Making use of high quality grass is very efficient for growth in youngstock if managed correctly, helping reduce rearing costs. However, ensuring that young heifers achieve the desired growth rate at grass relies on good grass management and knowing when to target supplementary feed.
Young heifers will benefit from being fed concentrates in their first season at grass, especially in the first few weeks following turnout and later in the season as grass quality and availability declines. Ideally heifers should be a minimum of 6 months old before going to grass and if less than 6 months, supplementary feeding in the region of 1 – 2 kg will benefit growth rates and the ability to cope with the challenges of grazing. The change from a controlled indoor environment and consistent diet, based on straw or conserved forage, to the variables of weather and fresh grass can be stressful. The younger the heifer, the less able they are to cope, resulting in more of a growth check. Supplementary feeding will also enable heifers to deal with any disease/parasite challenges.
According to AHDB Dairy’s latest Forage for Knowledge data from farms across the UK, grass quality averaged 12.7 ME and 23.4% crude protein on a dry matter basis in the first week of April. This is considerably more protein than is required for growth. Therefore, a high protein feed at grass is not necessary and low protein feeds including barley, beet pulp and soya hulls would be a cheaper option. A maximum 15% protein feed would be more than sufficient. To avoid digestive upsets do not feed more than 2 kg/head in one feed, especially if cereal is a major component, to reduce the risk of acidosis and maintain rumen health.
Aim to graze heifers at a height of no more than 4 inches or 10 cm, where the D value should be around 75%. This should be around a cover of 2,800 kg DM/ha. If turning out onto higher covers and heifers do not graze down to the desired residual, grass quality will suffer later in the season. When weather conditions are favourable, heifers will achieve good dry matter intakes and receive sufficient energy and protein to sustain growth rates of over 0.8 kg/day. However on wet days and unfavourable weather conditions, dry matter intake will suffer and it will be energy that is in short supply.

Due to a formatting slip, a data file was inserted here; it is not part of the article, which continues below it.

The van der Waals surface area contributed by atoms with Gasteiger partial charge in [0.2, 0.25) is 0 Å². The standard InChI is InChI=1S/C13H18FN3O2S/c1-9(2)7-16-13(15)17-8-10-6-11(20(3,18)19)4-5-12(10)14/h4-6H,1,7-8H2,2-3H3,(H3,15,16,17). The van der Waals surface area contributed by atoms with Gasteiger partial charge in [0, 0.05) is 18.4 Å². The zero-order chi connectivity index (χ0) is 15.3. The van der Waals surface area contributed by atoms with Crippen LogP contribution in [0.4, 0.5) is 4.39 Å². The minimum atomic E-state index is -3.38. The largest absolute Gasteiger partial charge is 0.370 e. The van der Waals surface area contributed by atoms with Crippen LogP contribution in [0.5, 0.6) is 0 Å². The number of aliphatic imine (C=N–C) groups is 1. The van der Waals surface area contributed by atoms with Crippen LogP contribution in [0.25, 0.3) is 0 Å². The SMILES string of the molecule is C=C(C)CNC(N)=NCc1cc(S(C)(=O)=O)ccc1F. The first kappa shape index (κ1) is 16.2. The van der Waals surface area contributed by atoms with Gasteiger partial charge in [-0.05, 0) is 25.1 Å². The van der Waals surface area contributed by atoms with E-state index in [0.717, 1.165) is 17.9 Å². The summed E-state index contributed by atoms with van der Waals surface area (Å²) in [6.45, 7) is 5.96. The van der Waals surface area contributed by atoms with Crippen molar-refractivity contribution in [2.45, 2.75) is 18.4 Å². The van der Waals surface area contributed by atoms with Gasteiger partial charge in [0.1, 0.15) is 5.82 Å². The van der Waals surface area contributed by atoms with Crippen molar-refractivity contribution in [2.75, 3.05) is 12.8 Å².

Stocking rates are important to make sure that grass is effectively utilised, especially early in the grazing season when grass growth rates are high. This will ensure quality is maintained throughout the summer. Suggested stock rates per hectare are shown in the table below:
|Heifer Weight (kg)
|April to June
|June to August
|September & October
Although more work and investment is required for fencing and water, rotational grazing as opposed to set stocking will not only achieve higher liveweight gains, it will also increase grass growth per hectare and improve utilisation. Being able to match grass supply to heifer requirements relies on measuring grass to know how much is available and estimated dry matter intakes (work on the basis of 2.5% of body weight in dry matter for heifers below 400kg).
Mineral supplementation will be necessary as grass will unlikely meet the requirements for trace elements alone. Many trace elements are involved in feed conversion and immunity and feeding minerals at grass will generally result in improved liveweight gains in the region of 10 – 15%.
Lorna MacPherson, email@example.com
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